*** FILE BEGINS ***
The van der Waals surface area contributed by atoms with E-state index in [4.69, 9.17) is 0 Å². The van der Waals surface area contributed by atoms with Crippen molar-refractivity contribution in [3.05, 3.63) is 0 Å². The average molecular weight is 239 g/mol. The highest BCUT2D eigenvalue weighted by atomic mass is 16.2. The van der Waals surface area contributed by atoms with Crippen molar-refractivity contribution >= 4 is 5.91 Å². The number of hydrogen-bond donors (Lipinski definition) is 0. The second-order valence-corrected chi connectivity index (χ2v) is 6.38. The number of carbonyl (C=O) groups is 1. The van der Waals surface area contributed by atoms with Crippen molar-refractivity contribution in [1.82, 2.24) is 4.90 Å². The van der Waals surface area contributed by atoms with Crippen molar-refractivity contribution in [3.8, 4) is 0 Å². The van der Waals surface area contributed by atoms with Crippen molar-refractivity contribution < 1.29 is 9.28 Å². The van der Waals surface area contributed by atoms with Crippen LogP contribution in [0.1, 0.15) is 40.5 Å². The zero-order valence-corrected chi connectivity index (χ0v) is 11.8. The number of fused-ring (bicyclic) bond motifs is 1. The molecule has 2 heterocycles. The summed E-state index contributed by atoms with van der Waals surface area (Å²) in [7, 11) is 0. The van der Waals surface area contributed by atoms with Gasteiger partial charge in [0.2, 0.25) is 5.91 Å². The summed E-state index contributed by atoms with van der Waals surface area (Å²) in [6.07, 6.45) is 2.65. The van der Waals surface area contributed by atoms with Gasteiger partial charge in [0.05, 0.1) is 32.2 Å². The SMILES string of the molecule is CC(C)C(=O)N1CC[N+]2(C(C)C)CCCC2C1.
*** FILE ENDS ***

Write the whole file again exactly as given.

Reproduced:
The van der Waals surface area contributed by atoms with E-state index in [4.69, 9.17) is 0 Å². The van der Waals surface area contributed by atoms with Crippen molar-refractivity contribution in [3.05, 3.63) is 0 Å². The average molecular weight is 239 g/mol. The highest BCUT2D eigenvalue weighted by atomic mass is 16.2. The van der Waals surface area contributed by atoms with Crippen molar-refractivity contribution >= 4 is 5.91 Å². The number of hydrogen-bond donors (Lipinski definition) is 0. The second-order valence-corrected chi connectivity index (χ2v) is 6.38. The number of carbonyl (C=O) groups is 1. The van der Waals surface area contributed by atoms with Crippen molar-refractivity contribution in [1.82, 2.24) is 4.90 Å². The van der Waals surface area contributed by atoms with Crippen molar-refractivity contribution in [3.8, 4) is 0 Å². The van der Waals surface area contributed by atoms with Crippen molar-refractivity contribution < 1.29 is 9.28 Å². The van der Waals surface area contributed by atoms with Crippen LogP contribution in [0.1, 0.15) is 40.5 Å². The zero-order valence-corrected chi connectivity index (χ0v) is 11.8. The number of fused-ring (bicyclic) bond motifs is 1. The molecule has 2 heterocycles. The summed E-state index contributed by atoms with van der Waals surface area (Å²) in [7, 11) is 0. The van der Waals surface area contributed by atoms with Gasteiger partial charge in [0.2, 0.25) is 5.91 Å². The summed E-state index contributed by atoms with van der Waals surface area (Å²) in [6.07, 6.45) is 2.65. The van der Waals surface area contributed by atoms with Gasteiger partial charge in [0.05, 0.1) is 32.2 Å². The SMILES string of the molecule is CC(C)C(=O)N1CC[N+]2(C(C)C)CCCC2C1.